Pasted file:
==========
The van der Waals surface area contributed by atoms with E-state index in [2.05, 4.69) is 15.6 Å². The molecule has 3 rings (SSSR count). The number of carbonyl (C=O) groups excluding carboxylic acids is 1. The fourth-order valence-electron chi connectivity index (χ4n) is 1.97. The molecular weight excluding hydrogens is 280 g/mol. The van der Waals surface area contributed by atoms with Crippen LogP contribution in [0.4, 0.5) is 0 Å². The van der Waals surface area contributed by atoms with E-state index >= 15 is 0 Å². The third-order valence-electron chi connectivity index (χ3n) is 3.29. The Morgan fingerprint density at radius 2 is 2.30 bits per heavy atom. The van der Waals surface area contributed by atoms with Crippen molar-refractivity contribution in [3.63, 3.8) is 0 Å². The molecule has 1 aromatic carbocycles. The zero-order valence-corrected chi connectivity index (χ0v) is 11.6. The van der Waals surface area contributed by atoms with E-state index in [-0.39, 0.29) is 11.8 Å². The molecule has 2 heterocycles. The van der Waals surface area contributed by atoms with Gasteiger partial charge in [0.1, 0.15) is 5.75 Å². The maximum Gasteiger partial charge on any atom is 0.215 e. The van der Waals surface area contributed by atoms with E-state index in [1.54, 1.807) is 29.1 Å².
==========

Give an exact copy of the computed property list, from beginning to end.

The van der Waals surface area contributed by atoms with E-state index in [2.05, 4.69) is 15.6 Å². The molecule has 3 rings (SSSR count). The number of carbonyl (C=O) groups excluding carboxylic acids is 1. The fourth-order valence-electron chi connectivity index (χ4n) is 1.97. The molecular weight excluding hydrogens is 280 g/mol. The van der Waals surface area contributed by atoms with Crippen LogP contribution in [0.4, 0.5) is 0 Å². The van der Waals surface area contributed by atoms with E-state index >= 15 is 0 Å². The third-order valence-electron chi connectivity index (χ3n) is 3.29. The Morgan fingerprint density at radius 2 is 2.30 bits per heavy atom. The van der Waals surface area contributed by atoms with Crippen molar-refractivity contribution in [3.63, 3.8) is 0 Å². The molecule has 1 aromatic carbocycles. The zero-order valence-corrected chi connectivity index (χ0v) is 11.6. The van der Waals surface area contributed by atoms with E-state index in [-0.39, 0.29) is 11.8 Å². The molecule has 2 heterocycles. The van der Waals surface area contributed by atoms with Gasteiger partial charge in [0.1, 0.15) is 5.75 Å². The maximum Gasteiger partial charge on any atom is 0.215 e. The van der Waals surface area contributed by atoms with E-state index in [1.54, 1.807) is 29.1 Å².